I plug the hole, and then inflate the tire using all the cartridges that I have, and the pressure's around 32 psi - lower than recommended, so I decide to take it easy and limp up to the settlement at Eagle Plains, roughly the halfway point on the Dempster at the 235 mile mark. As I'm emptying the last cartridge into the tire, a southbound car stops to check on me. I have a hard time convincing them that I'm alright now, that they can go, as I thank them profusely for caring enough to stop.
Let's see - in the time it took me to unload, patch, reload the bike, clean my hands with rubbing alcohol, etc, two cars went by. This isn't a busy road..... The tire plug kit moves from tail-piece to tank bag, permanently.
I go maybe 10 miles at around 30 mph, and out on the open tundra I see a plume of dust ahead.... it's Joe, he's doubled back for me after waiting a very long time for me to catch up. I explain about the flat tire, and the subsequent low pressure in the rear tire. Joe's glad that I'm alright, and then explains that he's somewhat concerned because in turning around to check on me, he may run out of fuel in the main tank of the GS before we get to Eagle Plains. We talk, there's two spare gallons between us so we'll be fine, and then we continue north.
At 30 mph, 100 miles is a very long way, and a very long time, so little by little, and after making several stops to check the pressure, we ratchet the speed up to around 40 mph or so. The most annoying thing is being paranoid about the tire, any wiggle that the bike does in the gravel is (in my mind) a new flat tire.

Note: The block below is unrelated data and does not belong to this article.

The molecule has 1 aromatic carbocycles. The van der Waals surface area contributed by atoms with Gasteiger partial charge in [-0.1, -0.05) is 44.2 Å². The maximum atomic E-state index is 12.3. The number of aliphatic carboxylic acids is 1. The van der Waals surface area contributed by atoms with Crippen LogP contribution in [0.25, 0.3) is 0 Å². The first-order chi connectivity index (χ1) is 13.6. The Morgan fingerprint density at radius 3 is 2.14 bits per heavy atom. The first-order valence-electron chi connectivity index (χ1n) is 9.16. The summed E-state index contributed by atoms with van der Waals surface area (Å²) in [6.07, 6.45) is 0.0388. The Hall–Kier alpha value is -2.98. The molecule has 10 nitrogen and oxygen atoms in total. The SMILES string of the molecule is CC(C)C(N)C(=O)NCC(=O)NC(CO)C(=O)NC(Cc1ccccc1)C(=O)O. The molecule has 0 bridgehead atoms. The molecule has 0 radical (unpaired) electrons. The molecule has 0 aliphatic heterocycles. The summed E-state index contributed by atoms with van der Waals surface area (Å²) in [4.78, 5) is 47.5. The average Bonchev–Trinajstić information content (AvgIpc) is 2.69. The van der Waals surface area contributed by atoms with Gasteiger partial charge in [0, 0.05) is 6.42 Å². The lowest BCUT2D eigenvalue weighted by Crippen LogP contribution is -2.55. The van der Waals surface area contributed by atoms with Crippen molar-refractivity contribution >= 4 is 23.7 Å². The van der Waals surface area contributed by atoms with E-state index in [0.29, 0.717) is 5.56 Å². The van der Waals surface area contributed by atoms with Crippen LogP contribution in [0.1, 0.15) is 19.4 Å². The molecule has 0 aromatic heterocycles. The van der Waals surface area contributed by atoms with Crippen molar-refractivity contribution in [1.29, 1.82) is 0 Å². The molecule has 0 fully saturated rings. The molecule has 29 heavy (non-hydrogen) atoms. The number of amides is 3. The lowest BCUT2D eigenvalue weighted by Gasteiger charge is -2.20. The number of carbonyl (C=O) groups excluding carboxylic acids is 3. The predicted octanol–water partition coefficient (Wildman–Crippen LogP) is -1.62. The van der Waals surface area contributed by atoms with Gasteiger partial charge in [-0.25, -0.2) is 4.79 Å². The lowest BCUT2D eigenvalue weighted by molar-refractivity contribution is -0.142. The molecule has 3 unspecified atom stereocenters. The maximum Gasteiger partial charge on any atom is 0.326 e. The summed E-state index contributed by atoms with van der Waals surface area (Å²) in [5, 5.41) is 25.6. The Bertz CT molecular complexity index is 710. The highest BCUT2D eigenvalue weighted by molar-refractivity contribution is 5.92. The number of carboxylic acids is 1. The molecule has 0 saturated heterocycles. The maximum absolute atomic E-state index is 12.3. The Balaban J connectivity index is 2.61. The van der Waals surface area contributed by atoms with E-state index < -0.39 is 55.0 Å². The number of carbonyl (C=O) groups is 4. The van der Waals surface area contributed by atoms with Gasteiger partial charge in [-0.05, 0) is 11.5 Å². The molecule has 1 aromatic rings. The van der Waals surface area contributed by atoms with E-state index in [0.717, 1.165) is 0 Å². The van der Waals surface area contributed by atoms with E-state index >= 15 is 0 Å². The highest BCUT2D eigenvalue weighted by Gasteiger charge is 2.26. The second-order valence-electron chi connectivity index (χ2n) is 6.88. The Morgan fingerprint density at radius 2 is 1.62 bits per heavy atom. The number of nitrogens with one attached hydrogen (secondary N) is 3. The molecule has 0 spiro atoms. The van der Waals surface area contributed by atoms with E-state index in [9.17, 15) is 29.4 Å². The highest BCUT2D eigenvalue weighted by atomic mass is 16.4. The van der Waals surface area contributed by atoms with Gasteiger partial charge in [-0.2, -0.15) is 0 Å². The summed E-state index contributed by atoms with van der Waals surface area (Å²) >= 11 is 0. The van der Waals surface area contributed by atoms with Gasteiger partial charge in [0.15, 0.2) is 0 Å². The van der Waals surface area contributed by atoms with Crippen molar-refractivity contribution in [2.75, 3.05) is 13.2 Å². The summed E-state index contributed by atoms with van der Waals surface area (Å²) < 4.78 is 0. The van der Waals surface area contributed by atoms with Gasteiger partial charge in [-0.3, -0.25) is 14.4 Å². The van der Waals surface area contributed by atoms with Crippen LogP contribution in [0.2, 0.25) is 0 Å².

In spite of the worries about low tire pressure, the scenery is still awe-inspiring. One place where we stop to check my rear tire is an overlook on the side of a mountain, and as far as the eye can see stretches pine forests, in every direction, just a lush green carpet....... except that there are occasional arrow-straight lines of lighter green in the forest, stretching off into the distance. An interpretive sign at the overlook explains that the light green lines are the result of geological testing in the 1950's (if memory serves), where trees were bulldozed in lines miles long, charges planted, and seismic readings taken in an effort to see what minerals might lie underground. Little of value was found, only the lighter-green lines remain.